For those in need of outdoor recreation whilst visiting Edinburgh, Holyrood Park provides just the remedy. Just 1.6 kilometres from Edinburgh Castle, this 260-hectare park offers hiking and breathtaking views from the city’s highest point, a dormant volcano called Arthur’s Seat. Other features of the park include the dramatic Salisbury Crags, ancient farming terraces, lochs, glens, and patches of gorse, presenting an example of the wild highland landscape within the city.

7. Camera Obscura and World of Illusions

Located on the Royal Mile is Edinburgh’s oldest tourist attraction, Camera Obscura and World of Illusions. Opened in 1835, this five-floor house features more than 100 visual illusions that include a maze of mirrors, a vortex tunnel, a magic gallery, a large hologram exhibition, and a morph machine. The star of the show is the 360-degree view of Edinburgh from the rooftop telescopes.

8. National Museum of Scotland

Receiving nearly two million visitors per year, the National Museum of Scotland houses impressive collections that include natural history, archaeology, medieval artefacts, fashion, world cultures, science, and technology as well as the history, culture, and antiquities of Scotland. Popular highlights include Dolly the sheep (the first cloned mammal), Ancient Egypt, Elton John’s flamboyant stage costumes, and the Maiden, one of the earliest guillotine devices. Best of all, admission to the museum is free.

9. Royal Botanic Garden

Covering 28 hectares (70 acres), Edinburgh’s Royal Botanic Garden presents a delightful place to stroll among a variety of plants, flowers, and artistic features. Among the garden complex are exotic orchids, a heather garden, Britain’s largest palm house, a giant lily pond, a cryptogamic garden, an alpine house, a rock garden, glasshouses, and an 18th-century mansion that houses an art gallery.

10. St. Giles Cathedral

A dominating feature of Edinburgh’s city’s skyline, St. Giles Cathedral is a beautiful 14th-century gothic church sporting a splendid crown spire. Stepping into the church for a look around offers a peaceful respite from the hustle an bustle of the city. It’s a beautiful place to learn about the city’s history and culture. Special features include its original 15th-century bells, stunning glass stained windows, vast ceilings, memorials to the deceased of WWI, the Thistle Chapel with its intricate carvings, and the King’s Pillar which showcases the medieval shields and coats of arms of former kings of Britain.

11. The Museum of Childhood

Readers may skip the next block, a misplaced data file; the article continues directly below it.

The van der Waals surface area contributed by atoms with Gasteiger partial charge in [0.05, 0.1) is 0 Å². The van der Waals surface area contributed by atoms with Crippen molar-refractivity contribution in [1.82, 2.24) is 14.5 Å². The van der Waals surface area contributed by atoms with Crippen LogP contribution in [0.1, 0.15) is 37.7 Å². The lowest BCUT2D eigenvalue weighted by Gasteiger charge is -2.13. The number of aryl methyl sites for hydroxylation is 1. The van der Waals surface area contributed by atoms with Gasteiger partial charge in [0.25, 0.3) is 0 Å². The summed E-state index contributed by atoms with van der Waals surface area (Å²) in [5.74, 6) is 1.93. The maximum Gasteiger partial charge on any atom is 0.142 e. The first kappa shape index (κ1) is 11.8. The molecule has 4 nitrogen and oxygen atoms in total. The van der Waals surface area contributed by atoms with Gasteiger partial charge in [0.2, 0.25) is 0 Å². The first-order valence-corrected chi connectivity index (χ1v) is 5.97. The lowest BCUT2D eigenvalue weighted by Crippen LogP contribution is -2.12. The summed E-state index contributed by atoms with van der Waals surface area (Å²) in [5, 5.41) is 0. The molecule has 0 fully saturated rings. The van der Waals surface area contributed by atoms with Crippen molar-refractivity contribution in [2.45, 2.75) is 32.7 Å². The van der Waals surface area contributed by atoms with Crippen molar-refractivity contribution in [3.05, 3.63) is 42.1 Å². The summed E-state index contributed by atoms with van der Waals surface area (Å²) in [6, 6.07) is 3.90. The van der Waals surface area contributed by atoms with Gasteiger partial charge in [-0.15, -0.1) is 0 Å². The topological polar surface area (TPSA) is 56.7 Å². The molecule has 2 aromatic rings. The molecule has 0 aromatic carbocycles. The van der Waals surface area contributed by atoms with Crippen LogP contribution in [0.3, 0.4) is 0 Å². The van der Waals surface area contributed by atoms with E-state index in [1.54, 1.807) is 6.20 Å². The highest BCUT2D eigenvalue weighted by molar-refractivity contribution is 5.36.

Adults and children alike will find the Museum of Children to be of interest. Not only does it showcase an excellent collection of toys from around the world from bygone years, but the museum also covers the history of childhood, detailing trends, fashion, and school. Visitors can even dress up in period costumes and play with antique toys like trains, games, dolls, and tin soldiers.

12. Edinburgh Zoo

Another ideal place for everyone in the family, the Edinburgh Zoo is home to nearly 200 species of more than 1,000 animals from around the world. In addition to being the first zoo in the world to shelter penguins, Edinburgh Zoo is also the only zoo in the UK that boards polar bears, giant pandas, and koalas. The zoo also presents daily and weekly feeding shows, events and workshops so that visitors can get up close to animals whilst learning a variety of topics like how to be a zookeeper.

13. Usher Hall

Those wishing to enjoy a live performance during their Edinburgh visit should check out Usher Hall, the city’s acclaimed venue for musical concerts, comedy, and other entertainment shows. Built in 1914 with a recently restored auditorium, Usher Hall can accommodate 2,200 people and features impressive architecture and interior design.

14. Water of Leith Walkway

After a day of harried sightseeing, escape to the Water of Leith Walkway. This scenic footpath and cycling route follows along a river, offering a peaceful and picturesque setting with views of birds, trees, waterways, and colourful boats. The path connects to quaint villages where visitors can explore historic sites, markets, shops, and restaurants.

Campervan and Motorhome Hire from Edinburgh

Easicampers provides Campervan and Motorhome Hire in Edinburgh. We have a large selection of rental vehicles including the iconic VW campervan and state of the art modern Motorhomes that are perfect for exploring Edinburgh and Scotland.